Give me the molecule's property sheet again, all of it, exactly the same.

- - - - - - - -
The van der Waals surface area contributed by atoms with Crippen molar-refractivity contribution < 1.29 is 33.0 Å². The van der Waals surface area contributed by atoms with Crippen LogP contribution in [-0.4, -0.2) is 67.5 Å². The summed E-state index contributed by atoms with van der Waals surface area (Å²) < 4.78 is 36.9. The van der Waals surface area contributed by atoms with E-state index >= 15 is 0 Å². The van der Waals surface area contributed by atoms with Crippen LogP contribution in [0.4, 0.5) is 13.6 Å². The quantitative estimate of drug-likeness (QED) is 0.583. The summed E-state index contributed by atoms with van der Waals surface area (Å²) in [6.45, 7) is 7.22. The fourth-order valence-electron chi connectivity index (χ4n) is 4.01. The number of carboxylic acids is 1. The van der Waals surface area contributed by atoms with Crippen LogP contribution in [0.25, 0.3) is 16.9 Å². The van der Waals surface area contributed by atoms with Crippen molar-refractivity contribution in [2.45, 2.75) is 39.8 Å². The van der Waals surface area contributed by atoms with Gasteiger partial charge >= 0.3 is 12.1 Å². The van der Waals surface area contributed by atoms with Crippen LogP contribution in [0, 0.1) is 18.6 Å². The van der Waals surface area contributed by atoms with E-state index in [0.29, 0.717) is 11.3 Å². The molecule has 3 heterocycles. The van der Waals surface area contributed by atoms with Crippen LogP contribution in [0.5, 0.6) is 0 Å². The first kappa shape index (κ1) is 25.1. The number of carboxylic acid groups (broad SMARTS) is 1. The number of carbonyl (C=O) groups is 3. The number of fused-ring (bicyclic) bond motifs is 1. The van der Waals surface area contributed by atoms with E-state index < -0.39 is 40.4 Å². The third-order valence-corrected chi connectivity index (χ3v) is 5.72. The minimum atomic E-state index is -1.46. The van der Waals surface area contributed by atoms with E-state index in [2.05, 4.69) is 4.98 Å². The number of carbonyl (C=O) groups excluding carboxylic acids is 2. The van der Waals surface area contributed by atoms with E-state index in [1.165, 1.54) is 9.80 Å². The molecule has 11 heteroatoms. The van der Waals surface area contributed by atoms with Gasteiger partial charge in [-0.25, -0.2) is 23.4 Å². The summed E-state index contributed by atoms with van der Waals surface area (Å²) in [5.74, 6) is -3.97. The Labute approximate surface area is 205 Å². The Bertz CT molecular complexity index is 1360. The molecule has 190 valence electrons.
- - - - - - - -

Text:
The van der Waals surface area contributed by atoms with Crippen molar-refractivity contribution < 1.29 is 33.0 Å². The van der Waals surface area contributed by atoms with Crippen LogP contribution in [-0.4, -0.2) is 67.5 Å². The summed E-state index contributed by atoms with van der Waals surface area (Å²) < 4.78 is 36.9. The van der Waals surface area contributed by atoms with E-state index >= 15 is 0 Å². The van der Waals surface area contributed by atoms with Crippen LogP contribution in [0.4, 0.5) is 13.6 Å². The quantitative estimate of drug-likeness (QED) is 0.583. The summed E-state index contributed by atoms with van der Waals surface area (Å²) in [6.45, 7) is 7.22. The fourth-order valence-electron chi connectivity index (χ4n) is 4.01. The number of carboxylic acids is 1. The van der Waals surface area contributed by atoms with Crippen LogP contribution in [0.25, 0.3) is 16.9 Å². The van der Waals surface area contributed by atoms with Crippen molar-refractivity contribution in [2.45, 2.75) is 39.8 Å². The van der Waals surface area contributed by atoms with Gasteiger partial charge >= 0.3 is 12.1 Å². The van der Waals surface area contributed by atoms with Crippen LogP contribution in [0, 0.1) is 18.6 Å². The van der Waals surface area contributed by atoms with E-state index in [0.29, 0.717) is 11.3 Å². The molecule has 3 heterocycles. The van der Waals surface area contributed by atoms with Crippen LogP contribution in [0.5, 0.6) is 0 Å². The first kappa shape index (κ1) is 25.1. The number of carboxylic acid groups (broad SMARTS) is 1. The number of carbonyl (C=O) groups is 3. The number of fused-ring (bicyclic) bond motifs is 1. The van der Waals surface area contributed by atoms with E-state index < -0.39 is 40.4 Å². The third-order valence-corrected chi connectivity index (χ3v) is 5.72. The minimum atomic E-state index is -1.46. The van der Waals surface area contributed by atoms with E-state index in [2.05, 4.69) is 4.98 Å². The number of carbonyl (C=O) groups excluding carboxylic acids is 2. The van der Waals surface area contributed by atoms with E-state index in [1.165, 1.54) is 9.80 Å². The molecule has 11 heteroatoms. The van der Waals surface area contributed by atoms with Gasteiger partial charge in [-0.25, -0.2) is 23.4 Å². The summed E-state index contributed by atoms with van der Waals surface area (Å²) in [5.74, 6) is -3.97. The Labute approximate surface area is 205 Å². The Bertz CT molecular complexity index is 1360. The molecule has 190 valence electrons.